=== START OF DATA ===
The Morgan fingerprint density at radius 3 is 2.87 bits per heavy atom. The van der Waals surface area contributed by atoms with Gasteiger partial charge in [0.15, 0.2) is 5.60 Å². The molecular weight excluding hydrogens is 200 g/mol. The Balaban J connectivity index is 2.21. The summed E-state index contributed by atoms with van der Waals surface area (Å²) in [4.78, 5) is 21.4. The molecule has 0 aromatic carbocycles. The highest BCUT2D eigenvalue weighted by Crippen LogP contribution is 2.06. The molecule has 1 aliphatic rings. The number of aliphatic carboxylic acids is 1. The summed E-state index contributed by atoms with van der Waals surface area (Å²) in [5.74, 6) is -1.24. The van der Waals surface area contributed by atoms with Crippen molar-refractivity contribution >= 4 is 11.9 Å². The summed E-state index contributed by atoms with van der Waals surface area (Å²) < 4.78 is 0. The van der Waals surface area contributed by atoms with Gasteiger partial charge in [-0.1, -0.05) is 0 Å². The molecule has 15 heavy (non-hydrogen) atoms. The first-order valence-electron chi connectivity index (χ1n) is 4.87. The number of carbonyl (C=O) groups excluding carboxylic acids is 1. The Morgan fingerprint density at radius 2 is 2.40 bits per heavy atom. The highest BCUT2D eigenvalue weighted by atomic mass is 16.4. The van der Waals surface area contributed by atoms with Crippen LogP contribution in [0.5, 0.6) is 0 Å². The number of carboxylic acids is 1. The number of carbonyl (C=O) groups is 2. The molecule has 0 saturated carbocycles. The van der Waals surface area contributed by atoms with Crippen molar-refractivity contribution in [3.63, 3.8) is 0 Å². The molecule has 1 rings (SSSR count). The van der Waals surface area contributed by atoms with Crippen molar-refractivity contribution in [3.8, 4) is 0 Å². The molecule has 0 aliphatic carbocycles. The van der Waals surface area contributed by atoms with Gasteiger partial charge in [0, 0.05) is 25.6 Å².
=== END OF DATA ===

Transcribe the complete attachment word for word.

The Morgan fingerprint density at radius 3 is 2.87 bits per heavy atom. The van der Waals surface area contributed by atoms with Gasteiger partial charge in [0.15, 0.2) is 5.60 Å². The molecular weight excluding hydrogens is 200 g/mol. The Balaban J connectivity index is 2.21. The summed E-state index contributed by atoms with van der Waals surface area (Å²) in [4.78, 5) is 21.4. The molecule has 0 aromatic carbocycles. The highest BCUT2D eigenvalue weighted by Crippen LogP contribution is 2.06. The molecule has 1 aliphatic rings. The number of aliphatic carboxylic acids is 1. The summed E-state index contributed by atoms with van der Waals surface area (Å²) in [5.74, 6) is -1.24. The van der Waals surface area contributed by atoms with Crippen molar-refractivity contribution >= 4 is 11.9 Å². The summed E-state index contributed by atoms with van der Waals surface area (Å²) < 4.78 is 0. The van der Waals surface area contributed by atoms with Gasteiger partial charge in [-0.1, -0.05) is 0 Å². The molecule has 15 heavy (non-hydrogen) atoms. The first-order valence-electron chi connectivity index (χ1n) is 4.87. The number of carbonyl (C=O) groups excluding carboxylic acids is 1. The Morgan fingerprint density at radius 2 is 2.40 bits per heavy atom. The highest BCUT2D eigenvalue weighted by atomic mass is 16.4. The van der Waals surface area contributed by atoms with Crippen LogP contribution in [0.5, 0.6) is 0 Å². The number of carboxylic acids is 1. The number of carbonyl (C=O) groups is 2. The molecule has 0 saturated carbocycles. The van der Waals surface area contributed by atoms with Crippen molar-refractivity contribution in [3.63, 3.8) is 0 Å². The molecule has 1 rings (SSSR count). The van der Waals surface area contributed by atoms with Crippen molar-refractivity contribution in [3.8, 4) is 0 Å². The molecule has 0 aliphatic carbocycles. The van der Waals surface area contributed by atoms with Gasteiger partial charge in [0, 0.05) is 25.6 Å².